Rev. John deVries, 7th President of the FCM January 1, 1972-December 3, 1974

“Dear fellow FCM members: I trust you have all been busy giving out the Good News, and living it…In 1975 we will be The Fellowship of Christian Magicians, Inc. We have members in 29 coutnries so we can say-International.”

John deVries final letter as quoted in What a Fellowship, p. 130

“John deVries, aka as ‘The Magic Man’, was born in Koudum, Friesland, The Netherlands in 1905. The family came to America when John was still a small boy…At the age of 12, young deVries became a Christian at a Children’s Crusade directed by Bob Jones Sr. …in 1942 he gave up a good paying job as a Superintendent in a furniture factor to go full time into children’s ministryHe started using a little gospel magic in 1943, met Dr. Warren Filkin in 1944 and it was Dr. Filken who encouraged this budding magician. deVrie’s ministry was in the Public Schools and he had been going back to the same schools for over 20 years. John wrote that there were over 13,000 students that he ministered to, 320 times each year and that he does his gospel magic in the school rooms during school time. John also performed at banquets, Sunday Schools, youth groups, service clubs, etc.”

What a Fellowship, p. 130

“He (deVries) has, without a doubt, the finest collection of original magic there is in the world. He has some of the most unusual pieces you have ever seen, or ever will see. He has most of it custom made…He gets an idea and then gets a top craftsman to make it to John’s own specifications, hence you will not see the like in any magic shop or in any magician’s collection.” Tony Birch in Christian Conjuror, Volume 12, Number 6 as quoted in What a Fellowship, p. 130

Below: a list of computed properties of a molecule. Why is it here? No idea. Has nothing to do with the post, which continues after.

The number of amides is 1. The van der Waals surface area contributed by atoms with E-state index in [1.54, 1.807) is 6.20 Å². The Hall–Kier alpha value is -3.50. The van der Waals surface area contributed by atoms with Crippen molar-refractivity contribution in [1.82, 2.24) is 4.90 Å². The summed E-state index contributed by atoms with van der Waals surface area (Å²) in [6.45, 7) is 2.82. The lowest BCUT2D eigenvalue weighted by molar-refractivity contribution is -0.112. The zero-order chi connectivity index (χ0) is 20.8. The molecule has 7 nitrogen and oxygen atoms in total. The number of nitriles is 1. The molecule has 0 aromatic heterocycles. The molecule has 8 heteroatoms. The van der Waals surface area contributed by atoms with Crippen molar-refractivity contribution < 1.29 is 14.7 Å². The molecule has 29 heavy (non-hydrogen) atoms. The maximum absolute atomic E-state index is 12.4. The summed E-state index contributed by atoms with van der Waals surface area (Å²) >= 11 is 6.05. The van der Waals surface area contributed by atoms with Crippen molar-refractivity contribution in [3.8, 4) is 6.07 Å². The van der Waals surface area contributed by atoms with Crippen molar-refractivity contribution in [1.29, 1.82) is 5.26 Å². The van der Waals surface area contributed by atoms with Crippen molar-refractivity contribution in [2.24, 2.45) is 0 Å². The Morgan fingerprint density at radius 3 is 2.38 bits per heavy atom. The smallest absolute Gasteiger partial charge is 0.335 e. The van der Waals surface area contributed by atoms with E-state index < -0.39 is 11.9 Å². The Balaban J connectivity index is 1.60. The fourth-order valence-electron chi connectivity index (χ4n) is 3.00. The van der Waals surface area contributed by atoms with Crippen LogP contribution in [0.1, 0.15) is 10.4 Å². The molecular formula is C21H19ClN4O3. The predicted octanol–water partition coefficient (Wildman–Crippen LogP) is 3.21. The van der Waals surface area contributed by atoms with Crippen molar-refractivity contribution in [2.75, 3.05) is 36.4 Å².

“John deVries is as nice a fellow as you would ever wish to meet. A great magician, loved by all of us who know him, and by every kid in Grand Rapids.”

Tony Birch in Christian Conjuror, Volume 12, Number 6 as quoted in What a Fellowship, p. 130

If John was traveling on a Wednesday evening, if he saw a church having a Wed. night meeting, he would stop and attend. He believed in the importance of worshipping the Lord with other Christians, no matter where he was.

Related by Roger Bus who traveled with John

“On Tuesday December 3, 1974 he had his car loaded with magic equipment and he was ready for a show he was doing that night. Before leaving the house, he paused for a moment to gance at the evening paper, suddenly-his heart stopped–he was in the presence of the Lord he faithfully served for over 30 years. He was 69.”

What a Fellowship, p. 131

“The full effect of this man’s service for the Lord will never be known this side of the vale. For 32 years he strived for the hearts of men. It was not easy. It is never easy. The devil was counter-attacking at every point. Opposition came strongly from ‘other faiths’ and even from many who consider themselves Christians and evangelicals…

I attended the funeral…I watched minsters and priests (even a Bishop) enter the room with mutual respect and heart break. The layman were there also-by the hundreds. And then the children. Chrildren in jeans and ragged shirts, chidren dressed expensively, chidren with sad faces and tears. There was no generation gap here. They came and prayed and remembered…And through it all you could see and feel the presence and love of Christ. The hope of the Christian was evident and you just knew the parting was only temporary.

John’s labor is finished, but the work goes on…Believers all over the world must take up the slack for the time is short…

I end this little remembrance with the words someone spoke at the viewing. I’m happy for him, but sad for us.”

excerpt from Bill Baker eulogy published in Christian Conjuror, Volume 19, Number 1 Jan/Feb 1975